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Roger Federer, Williams sisters book third-round ticket

World number one Roger Federer demolished hapless Romanian Victor Hanescu to qualify alongside with Serbia's Novak Djokovic and Russia's Nikolay Davydenko. In the women's tournament, the Williams sisters cruised to the third round.

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AFP - Roger Federer and the Williams sisters stamped their authority on the Australian Open Thursday, but former world number one Ana Ivanovic was sent packing.

The Swiss world number one took his place in the third round with a straight sets demolition of hapless Romanian Victor Hanescu.

Watched by Britain's Prince William, he dominated in the 6-2, 6-3, 6-2 rout.

Federer, bidding for his 16th Grand Slam title and fourth Australian Open, will now play Spanish 31st-seed Albert Montanes.

"I'm happy with the way I played today. I think the opponent was very different to the one I played in the first round," he said.

"I got off to a good start and kind of never looked back. I moved well and played some amazing shots. It was great."

Defending champion Serena showed she was still the woman to beat, barely breaking a sweat as she crushed Petra Kvitova of the Czech Republic, 6-2, 6-1.

Much of the talk this year has been about the return of Belgian pair Kim Clijsters and Justine Henin, but Williams made clear that anyone who wants to lift the trophy will have a fight on their hands.

"Today I was better than my first round match, I was moving better, better energy. All round a lot better," she said.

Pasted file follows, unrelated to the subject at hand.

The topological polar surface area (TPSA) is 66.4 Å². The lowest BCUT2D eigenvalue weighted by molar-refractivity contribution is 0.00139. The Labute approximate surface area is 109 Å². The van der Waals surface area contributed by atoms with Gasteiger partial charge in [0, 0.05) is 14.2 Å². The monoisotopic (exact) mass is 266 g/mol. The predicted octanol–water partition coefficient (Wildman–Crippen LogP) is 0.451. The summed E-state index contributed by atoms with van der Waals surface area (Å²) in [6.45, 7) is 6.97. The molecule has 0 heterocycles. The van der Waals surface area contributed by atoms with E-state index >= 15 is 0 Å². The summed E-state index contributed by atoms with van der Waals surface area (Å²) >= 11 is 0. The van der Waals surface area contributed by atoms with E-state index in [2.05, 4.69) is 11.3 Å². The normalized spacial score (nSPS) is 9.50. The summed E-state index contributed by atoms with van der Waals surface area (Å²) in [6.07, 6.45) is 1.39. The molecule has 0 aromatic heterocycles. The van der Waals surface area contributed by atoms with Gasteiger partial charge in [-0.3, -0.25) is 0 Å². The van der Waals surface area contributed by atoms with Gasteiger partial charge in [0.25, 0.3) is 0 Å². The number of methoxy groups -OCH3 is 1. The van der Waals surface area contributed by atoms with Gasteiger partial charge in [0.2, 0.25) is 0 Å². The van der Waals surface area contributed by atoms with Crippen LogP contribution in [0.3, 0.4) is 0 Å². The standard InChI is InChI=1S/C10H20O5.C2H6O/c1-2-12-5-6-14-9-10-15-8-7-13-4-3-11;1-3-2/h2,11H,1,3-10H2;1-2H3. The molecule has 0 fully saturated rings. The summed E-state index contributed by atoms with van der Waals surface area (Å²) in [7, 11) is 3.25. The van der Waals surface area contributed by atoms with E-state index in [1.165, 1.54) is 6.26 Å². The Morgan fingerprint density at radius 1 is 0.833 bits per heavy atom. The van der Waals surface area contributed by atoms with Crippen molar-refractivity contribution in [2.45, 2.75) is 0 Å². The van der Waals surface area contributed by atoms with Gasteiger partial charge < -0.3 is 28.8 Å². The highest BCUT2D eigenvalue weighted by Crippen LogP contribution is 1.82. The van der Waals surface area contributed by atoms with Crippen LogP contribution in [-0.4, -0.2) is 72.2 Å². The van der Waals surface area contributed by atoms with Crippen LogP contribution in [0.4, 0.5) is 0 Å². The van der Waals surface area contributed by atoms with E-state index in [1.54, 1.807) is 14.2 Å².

"I feel like I could have played a lot better today."

Sister Venus, a seven-time Grand Slam champion but yet to win in Melbourne, was more workmanlike, grinding down Austrian Sybille Bammer 6-2, 7-5.

Men's third seed Novak Djokovic overcame some first set wobbles to ease past Swiss Marco Chiudinelli 3-6, 6-1, 6-1, 6-3 and set up a third round with Uzbekistan's Denis Istomin.

More impressive was Russian sixth seed Nikolay Davydenko, who is shaping as a serious title contender after extending his win streak to 11 matches.

The 28-year-old has yet to win a Grand Slam and has never been in a final but his 6-3, 6-3, 6-0 disposal of Ukrainian Illya Marchenko served notice that his time may have come.

For Ivanovic, it looks like her time has past.

The former finalist and world number one put in an error-riddled performance to crash out to Argentinian Gisela Dulko 6-7 (6/8), 7-5, 6-4.

She has slipped down the rankings to be outside the top 20 for the first time in five years, and Thursday's flop was the sixth time in her past seven tournaments where she had failed to go beyond the second round.

"I just need to keep my head up and improve," said Ivanovic, who lost the 2008 final to Maria Sharapova, who is also out of this year's tournament.

Fellow Serb Djokovic was off his game in the opening set, conceding two service breaks and hitting a series of unforced errors.

But he took control of the match to ease through.

"There are some things that I obviously have to improve in order to play better," Djokovic said.

"But the opening rounds, especially at Australian Open, are tricky and where a lot of surprises happen."

Davydenko stayed on track for a quarter-final with Federer.

Having enjoyed a low profile throughout his career, he is getting more attention.

"It's interesting," he said. "We're not talking about tennis, we're talking about my life. This is my first experience like this in the press."

The attention is there because he has boasted an improved all-round game that he used to beat both Federer and Rafael Nadal in recent weeks.

In other matches, Danish fourth seed Caroline Wozniacki breezed past Germany's Julia Goerges 6-3, 6-1 while ninth-seeded Russian Vera Zvonereva had an easy 6-0, 6-3 win over Czech Iveta Benesova.

Former finalist Marcos Baghdatis of Cyprus advanced past David Ferrer 4-6, 3-6, 7-6 (7/4), 6-3, 6-1 and will next face Australian Lleyton Hewitt.

Ninth seed Fernando Verdasco and 10th seed Jo-Wilfried Tsonga also progressed.
 

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